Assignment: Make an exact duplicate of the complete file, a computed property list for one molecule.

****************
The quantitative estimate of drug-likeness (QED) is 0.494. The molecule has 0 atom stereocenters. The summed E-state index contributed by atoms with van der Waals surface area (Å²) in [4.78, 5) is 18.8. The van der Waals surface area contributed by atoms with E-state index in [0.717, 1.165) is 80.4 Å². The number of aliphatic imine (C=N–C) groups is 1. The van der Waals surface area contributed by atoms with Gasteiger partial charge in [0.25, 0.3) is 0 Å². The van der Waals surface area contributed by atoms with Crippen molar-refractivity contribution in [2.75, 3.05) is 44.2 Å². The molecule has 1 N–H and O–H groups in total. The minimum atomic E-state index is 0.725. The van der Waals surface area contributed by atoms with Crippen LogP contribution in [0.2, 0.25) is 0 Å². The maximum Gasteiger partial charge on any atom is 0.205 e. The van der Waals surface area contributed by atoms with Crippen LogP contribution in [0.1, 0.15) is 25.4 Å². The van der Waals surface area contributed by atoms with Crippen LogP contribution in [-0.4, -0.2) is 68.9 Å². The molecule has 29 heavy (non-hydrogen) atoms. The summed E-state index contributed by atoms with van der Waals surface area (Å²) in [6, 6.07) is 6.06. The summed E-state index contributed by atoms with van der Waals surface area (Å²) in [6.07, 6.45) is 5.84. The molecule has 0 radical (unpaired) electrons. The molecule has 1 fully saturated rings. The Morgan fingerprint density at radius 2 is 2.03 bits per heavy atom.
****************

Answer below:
The quantitative estimate of drug-likeness (QED) is 0.494. The molecule has 0 atom stereocenters. The summed E-state index contributed by atoms with van der Waals surface area (Å²) in [4.78, 5) is 18.8. The van der Waals surface area contributed by atoms with E-state index in [0.717, 1.165) is 80.4 Å². The number of aliphatic imine (C=N–C) groups is 1. The van der Waals surface area contributed by atoms with Gasteiger partial charge in [0.25, 0.3) is 0 Å². The van der Waals surface area contributed by atoms with Crippen molar-refractivity contribution in [2.75, 3.05) is 44.2 Å². The molecule has 1 N–H and O–H groups in total. The minimum atomic E-state index is 0.725. The van der Waals surface area contributed by atoms with Crippen LogP contribution in [0.2, 0.25) is 0 Å². The maximum Gasteiger partial charge on any atom is 0.205 e. The van der Waals surface area contributed by atoms with Crippen LogP contribution in [0.1, 0.15) is 25.4 Å². The van der Waals surface area contributed by atoms with Crippen LogP contribution in [-0.4, -0.2) is 68.9 Å². The molecule has 29 heavy (non-hydrogen) atoms. The summed E-state index contributed by atoms with van der Waals surface area (Å²) in [6, 6.07) is 6.06. The summed E-state index contributed by atoms with van der Waals surface area (Å²) in [6.07, 6.45) is 5.84. The molecule has 0 radical (unpaired) electrons. The molecule has 1 fully saturated rings. The Morgan fingerprint density at radius 2 is 2.03 bits per heavy atom.